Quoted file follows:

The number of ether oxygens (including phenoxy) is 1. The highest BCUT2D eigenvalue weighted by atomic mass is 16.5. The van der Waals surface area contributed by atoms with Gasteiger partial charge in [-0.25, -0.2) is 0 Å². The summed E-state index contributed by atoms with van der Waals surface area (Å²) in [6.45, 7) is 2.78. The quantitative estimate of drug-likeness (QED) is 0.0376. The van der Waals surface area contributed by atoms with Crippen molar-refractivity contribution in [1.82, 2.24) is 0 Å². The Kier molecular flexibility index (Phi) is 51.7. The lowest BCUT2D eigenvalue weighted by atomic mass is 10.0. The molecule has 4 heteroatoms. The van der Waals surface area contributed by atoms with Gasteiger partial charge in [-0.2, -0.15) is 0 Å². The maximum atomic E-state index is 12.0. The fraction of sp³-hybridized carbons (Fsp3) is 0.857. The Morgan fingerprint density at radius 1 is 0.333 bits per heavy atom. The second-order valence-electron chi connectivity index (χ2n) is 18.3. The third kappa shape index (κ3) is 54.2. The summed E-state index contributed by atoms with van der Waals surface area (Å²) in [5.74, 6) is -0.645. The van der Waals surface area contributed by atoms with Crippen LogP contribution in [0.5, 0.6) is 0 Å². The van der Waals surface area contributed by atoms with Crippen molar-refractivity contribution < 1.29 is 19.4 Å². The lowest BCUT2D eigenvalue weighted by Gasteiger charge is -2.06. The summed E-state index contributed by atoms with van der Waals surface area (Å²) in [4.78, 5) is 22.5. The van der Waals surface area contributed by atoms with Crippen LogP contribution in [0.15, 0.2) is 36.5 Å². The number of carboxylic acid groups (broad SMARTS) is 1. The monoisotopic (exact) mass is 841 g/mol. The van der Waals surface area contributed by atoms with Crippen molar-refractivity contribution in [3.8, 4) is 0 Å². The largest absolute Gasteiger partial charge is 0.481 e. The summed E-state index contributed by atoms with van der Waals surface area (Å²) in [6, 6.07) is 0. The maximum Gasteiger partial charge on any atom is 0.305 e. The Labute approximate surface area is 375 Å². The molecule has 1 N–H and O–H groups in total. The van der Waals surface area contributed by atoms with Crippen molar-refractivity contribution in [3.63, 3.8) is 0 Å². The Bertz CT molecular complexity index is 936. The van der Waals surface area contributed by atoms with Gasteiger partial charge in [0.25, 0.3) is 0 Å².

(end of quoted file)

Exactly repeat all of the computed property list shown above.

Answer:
The number of ether oxygens (including phenoxy) is 1. The highest BCUT2D eigenvalue weighted by atomic mass is 16.5. The van der Waals surface area contributed by atoms with Gasteiger partial charge in [-0.25, -0.2) is 0 Å². The summed E-state index contributed by atoms with van der Waals surface area (Å²) in [6.45, 7) is 2.78. The quantitative estimate of drug-likeness (QED) is 0.0376. The van der Waals surface area contributed by atoms with Crippen molar-refractivity contribution in [1.82, 2.24) is 0 Å². The Kier molecular flexibility index (Phi) is 51.7. The lowest BCUT2D eigenvalue weighted by atomic mass is 10.0. The molecule has 4 heteroatoms. The van der Waals surface area contributed by atoms with Gasteiger partial charge in [-0.2, -0.15) is 0 Å². The maximum atomic E-state index is 12.0. The fraction of sp³-hybridized carbons (Fsp3) is 0.857. The Morgan fingerprint density at radius 1 is 0.333 bits per heavy atom. The second-order valence-electron chi connectivity index (χ2n) is 18.3. The third kappa shape index (κ3) is 54.2. The summed E-state index contributed by atoms with van der Waals surface area (Å²) in [5.74, 6) is -0.645. The van der Waals surface area contributed by atoms with Crippen LogP contribution in [0.5, 0.6) is 0 Å². The van der Waals surface area contributed by atoms with Crippen molar-refractivity contribution < 1.29 is 19.4 Å². The lowest BCUT2D eigenvalue weighted by Gasteiger charge is -2.06. The summed E-state index contributed by atoms with van der Waals surface area (Å²) in [4.78, 5) is 22.5. The van der Waals surface area contributed by atoms with Crippen LogP contribution in [0.15, 0.2) is 36.5 Å². The number of carboxylic acid groups (broad SMARTS) is 1. The monoisotopic (exact) mass is 841 g/mol. The van der Waals surface area contributed by atoms with Crippen molar-refractivity contribution in [3.8, 4) is 0 Å². The largest absolute Gasteiger partial charge is 0.481 e. The summed E-state index contributed by atoms with van der Waals surface area (Å²) in [6, 6.07) is 0. The maximum Gasteiger partial charge on any atom is 0.305 e. The Labute approximate surface area is 375 Å². The molecule has 1 N–H and O–H groups in total. The van der Waals surface area contributed by atoms with Crippen molar-refractivity contribution in [3.63, 3.8) is 0 Å². The Bertz CT molecular complexity index is 936. The van der Waals surface area contributed by atoms with Gasteiger partial charge in [0.25, 0.3) is 0 Å².